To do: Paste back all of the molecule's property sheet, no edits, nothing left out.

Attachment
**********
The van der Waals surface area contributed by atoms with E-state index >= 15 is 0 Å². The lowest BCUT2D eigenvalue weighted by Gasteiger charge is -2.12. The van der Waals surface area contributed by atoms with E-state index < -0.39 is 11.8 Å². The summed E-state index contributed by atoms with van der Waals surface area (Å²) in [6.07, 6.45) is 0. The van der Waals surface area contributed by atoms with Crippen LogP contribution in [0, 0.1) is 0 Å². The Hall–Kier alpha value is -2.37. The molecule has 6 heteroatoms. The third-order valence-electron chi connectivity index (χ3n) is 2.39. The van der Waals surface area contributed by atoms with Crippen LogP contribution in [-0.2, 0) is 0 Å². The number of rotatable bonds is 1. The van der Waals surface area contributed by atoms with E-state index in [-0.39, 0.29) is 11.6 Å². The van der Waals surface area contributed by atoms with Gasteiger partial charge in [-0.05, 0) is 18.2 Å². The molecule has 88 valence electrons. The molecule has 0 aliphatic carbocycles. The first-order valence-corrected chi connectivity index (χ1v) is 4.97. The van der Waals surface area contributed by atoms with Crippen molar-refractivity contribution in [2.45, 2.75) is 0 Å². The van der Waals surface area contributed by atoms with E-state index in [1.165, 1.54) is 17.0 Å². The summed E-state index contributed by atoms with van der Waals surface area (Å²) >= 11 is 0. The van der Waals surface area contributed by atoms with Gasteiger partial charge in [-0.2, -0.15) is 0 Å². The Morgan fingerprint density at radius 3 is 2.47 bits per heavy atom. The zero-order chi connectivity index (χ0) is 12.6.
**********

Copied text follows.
The van der Waals surface area contributed by atoms with E-state index >= 15 is 0 Å². The lowest BCUT2D eigenvalue weighted by Gasteiger charge is -2.12. The van der Waals surface area contributed by atoms with E-state index < -0.39 is 11.8 Å². The summed E-state index contributed by atoms with van der Waals surface area (Å²) in [6.07, 6.45) is 0. The van der Waals surface area contributed by atoms with Crippen LogP contribution in [0, 0.1) is 0 Å². The Hall–Kier alpha value is -2.37. The molecule has 6 heteroatoms. The third-order valence-electron chi connectivity index (χ3n) is 2.39. The van der Waals surface area contributed by atoms with Crippen LogP contribution in [-0.2, 0) is 0 Å². The number of rotatable bonds is 1. The van der Waals surface area contributed by atoms with E-state index in [-0.39, 0.29) is 11.6 Å². The van der Waals surface area contributed by atoms with Gasteiger partial charge in [-0.05, 0) is 18.2 Å². The molecule has 88 valence electrons. The molecule has 0 aliphatic carbocycles. The first-order valence-corrected chi connectivity index (χ1v) is 4.97. The van der Waals surface area contributed by atoms with Crippen molar-refractivity contribution in [2.45, 2.75) is 0 Å². The van der Waals surface area contributed by atoms with E-state index in [1.165, 1.54) is 17.0 Å². The summed E-state index contributed by atoms with van der Waals surface area (Å²) >= 11 is 0. The van der Waals surface area contributed by atoms with Gasteiger partial charge in [-0.2, -0.15) is 0 Å². The Morgan fingerprint density at radius 3 is 2.47 bits per heavy atom. The zero-order chi connectivity index (χ0) is 12.6.